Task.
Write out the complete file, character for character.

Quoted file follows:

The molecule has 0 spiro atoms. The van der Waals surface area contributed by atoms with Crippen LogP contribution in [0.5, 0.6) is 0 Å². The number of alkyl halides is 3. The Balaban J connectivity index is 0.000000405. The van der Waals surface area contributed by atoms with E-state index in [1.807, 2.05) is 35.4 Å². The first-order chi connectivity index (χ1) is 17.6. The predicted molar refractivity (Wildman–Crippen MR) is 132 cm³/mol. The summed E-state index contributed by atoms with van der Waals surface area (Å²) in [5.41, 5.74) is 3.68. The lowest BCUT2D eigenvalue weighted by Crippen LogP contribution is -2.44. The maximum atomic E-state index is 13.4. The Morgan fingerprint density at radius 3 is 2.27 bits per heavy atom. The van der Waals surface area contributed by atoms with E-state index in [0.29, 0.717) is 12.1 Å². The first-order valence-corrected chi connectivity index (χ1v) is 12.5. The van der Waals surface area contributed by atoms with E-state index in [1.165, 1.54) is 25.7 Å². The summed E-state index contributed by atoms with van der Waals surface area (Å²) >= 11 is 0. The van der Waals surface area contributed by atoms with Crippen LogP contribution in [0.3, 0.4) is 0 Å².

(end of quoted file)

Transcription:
The molecule has 0 spiro atoms. The van der Waals surface area contributed by atoms with Crippen LogP contribution in [0.5, 0.6) is 0 Å². The number of alkyl halides is 3. The Balaban J connectivity index is 0.000000405. The van der Waals surface area contributed by atoms with E-state index in [1.807, 2.05) is 35.4 Å². The first-order chi connectivity index (χ1) is 17.6. The predicted molar refractivity (Wildman–Crippen MR) is 132 cm³/mol. The summed E-state index contributed by atoms with van der Waals surface area (Å²) in [5.41, 5.74) is 3.68. The lowest BCUT2D eigenvalue weighted by Crippen LogP contribution is -2.44. The maximum atomic E-state index is 13.4. The Morgan fingerprint density at radius 3 is 2.27 bits per heavy atom. The van der Waals surface area contributed by atoms with E-state index in [0.29, 0.717) is 12.1 Å². The first-order valence-corrected chi connectivity index (χ1v) is 12.5. The van der Waals surface area contributed by atoms with E-state index in [1.165, 1.54) is 25.7 Å². The summed E-state index contributed by atoms with van der Waals surface area (Å²) >= 11 is 0. The van der Waals surface area contributed by atoms with Crippen LogP contribution in [0.3, 0.4) is 0 Å².